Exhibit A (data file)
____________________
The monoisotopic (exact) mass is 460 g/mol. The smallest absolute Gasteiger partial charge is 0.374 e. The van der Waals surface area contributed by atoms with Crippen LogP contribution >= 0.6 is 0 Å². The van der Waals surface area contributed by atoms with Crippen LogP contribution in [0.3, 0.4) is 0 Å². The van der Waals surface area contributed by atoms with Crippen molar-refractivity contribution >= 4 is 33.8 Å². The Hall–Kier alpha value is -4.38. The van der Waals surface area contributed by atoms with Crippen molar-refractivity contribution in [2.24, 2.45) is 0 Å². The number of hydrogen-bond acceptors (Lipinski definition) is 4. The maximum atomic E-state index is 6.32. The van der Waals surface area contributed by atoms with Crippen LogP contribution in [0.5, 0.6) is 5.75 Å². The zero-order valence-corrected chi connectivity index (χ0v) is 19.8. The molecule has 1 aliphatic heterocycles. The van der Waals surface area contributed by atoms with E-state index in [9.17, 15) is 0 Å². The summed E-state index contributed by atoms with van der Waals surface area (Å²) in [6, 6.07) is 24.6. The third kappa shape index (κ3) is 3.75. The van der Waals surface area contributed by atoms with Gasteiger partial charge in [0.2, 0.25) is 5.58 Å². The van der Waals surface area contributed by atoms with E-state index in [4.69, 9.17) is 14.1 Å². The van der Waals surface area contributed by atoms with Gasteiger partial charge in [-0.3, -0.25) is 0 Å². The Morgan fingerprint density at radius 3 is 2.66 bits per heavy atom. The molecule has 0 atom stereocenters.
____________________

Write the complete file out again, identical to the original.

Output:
The monoisotopic (exact) mass is 460 g/mol. The smallest absolute Gasteiger partial charge is 0.374 e. The van der Waals surface area contributed by atoms with Crippen LogP contribution >= 0.6 is 0 Å². The van der Waals surface area contributed by atoms with Crippen LogP contribution in [0.3, 0.4) is 0 Å². The van der Waals surface area contributed by atoms with Crippen molar-refractivity contribution >= 4 is 33.8 Å². The Hall–Kier alpha value is -4.38. The van der Waals surface area contributed by atoms with Crippen molar-refractivity contribution in [2.24, 2.45) is 0 Å². The number of hydrogen-bond acceptors (Lipinski definition) is 4. The maximum atomic E-state index is 6.32. The van der Waals surface area contributed by atoms with Crippen LogP contribution in [0.5, 0.6) is 5.75 Å². The zero-order valence-corrected chi connectivity index (χ0v) is 19.8. The molecule has 1 aliphatic heterocycles. The van der Waals surface area contributed by atoms with E-state index in [9.17, 15) is 0 Å². The summed E-state index contributed by atoms with van der Waals surface area (Å²) in [6, 6.07) is 24.6. The third kappa shape index (κ3) is 3.75. The van der Waals surface area contributed by atoms with Gasteiger partial charge in [0.2, 0.25) is 5.58 Å². The van der Waals surface area contributed by atoms with E-state index in [4.69, 9.17) is 14.1 Å². The van der Waals surface area contributed by atoms with Gasteiger partial charge in [-0.3, -0.25) is 0 Å². The Morgan fingerprint density at radius 3 is 2.66 bits per heavy atom. The molecule has 0 atom stereocenters.